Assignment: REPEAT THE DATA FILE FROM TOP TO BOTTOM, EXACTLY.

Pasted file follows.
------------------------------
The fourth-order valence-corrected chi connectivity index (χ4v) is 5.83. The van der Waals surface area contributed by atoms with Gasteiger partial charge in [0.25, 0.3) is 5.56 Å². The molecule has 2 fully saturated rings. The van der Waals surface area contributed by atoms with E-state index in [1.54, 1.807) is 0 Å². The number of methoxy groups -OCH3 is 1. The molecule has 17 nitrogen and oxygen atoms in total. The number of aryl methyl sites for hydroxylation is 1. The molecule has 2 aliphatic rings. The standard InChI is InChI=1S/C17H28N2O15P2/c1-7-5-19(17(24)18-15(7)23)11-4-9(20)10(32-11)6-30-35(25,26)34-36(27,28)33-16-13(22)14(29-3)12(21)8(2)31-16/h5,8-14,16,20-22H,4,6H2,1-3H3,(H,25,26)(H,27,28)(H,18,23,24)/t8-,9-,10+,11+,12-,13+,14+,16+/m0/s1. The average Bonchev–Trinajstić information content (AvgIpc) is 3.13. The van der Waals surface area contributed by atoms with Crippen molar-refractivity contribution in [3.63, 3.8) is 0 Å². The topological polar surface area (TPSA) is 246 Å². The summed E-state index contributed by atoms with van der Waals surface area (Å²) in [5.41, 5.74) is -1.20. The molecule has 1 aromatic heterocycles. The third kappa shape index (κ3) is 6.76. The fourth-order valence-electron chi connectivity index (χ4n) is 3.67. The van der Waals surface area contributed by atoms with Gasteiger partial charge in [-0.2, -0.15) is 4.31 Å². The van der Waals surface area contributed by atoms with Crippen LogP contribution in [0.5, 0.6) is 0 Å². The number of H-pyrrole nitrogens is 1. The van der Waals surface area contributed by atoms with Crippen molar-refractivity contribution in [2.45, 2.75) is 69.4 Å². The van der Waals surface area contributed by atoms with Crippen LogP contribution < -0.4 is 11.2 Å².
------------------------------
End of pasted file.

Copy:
The fourth-order valence-corrected chi connectivity index (χ4v) is 5.83. The van der Waals surface area contributed by atoms with Gasteiger partial charge in [0.25, 0.3) is 5.56 Å². The molecule has 2 fully saturated rings. The van der Waals surface area contributed by atoms with E-state index in [1.54, 1.807) is 0 Å². The number of methoxy groups -OCH3 is 1. The molecule has 17 nitrogen and oxygen atoms in total. The number of aryl methyl sites for hydroxylation is 1. The molecule has 2 aliphatic rings. The standard InChI is InChI=1S/C17H28N2O15P2/c1-7-5-19(17(24)18-15(7)23)11-4-9(20)10(32-11)6-30-35(25,26)34-36(27,28)33-16-13(22)14(29-3)12(21)8(2)31-16/h5,8-14,16,20-22H,4,6H2,1-3H3,(H,25,26)(H,27,28)(H,18,23,24)/t8-,9-,10+,11+,12-,13+,14+,16+/m0/s1. The average Bonchev–Trinajstić information content (AvgIpc) is 3.13. The van der Waals surface area contributed by atoms with Crippen molar-refractivity contribution in [3.63, 3.8) is 0 Å². The topological polar surface area (TPSA) is 246 Å². The summed E-state index contributed by atoms with van der Waals surface area (Å²) in [5.41, 5.74) is -1.20. The molecule has 1 aromatic heterocycles. The third kappa shape index (κ3) is 6.76. The fourth-order valence-electron chi connectivity index (χ4n) is 3.67. The van der Waals surface area contributed by atoms with Gasteiger partial charge in [-0.2, -0.15) is 4.31 Å². The van der Waals surface area contributed by atoms with Crippen LogP contribution in [0.5, 0.6) is 0 Å². The number of H-pyrrole nitrogens is 1. The van der Waals surface area contributed by atoms with Crippen molar-refractivity contribution in [2.45, 2.75) is 69.4 Å². The van der Waals surface area contributed by atoms with Crippen LogP contribution < -0.4 is 11.2 Å².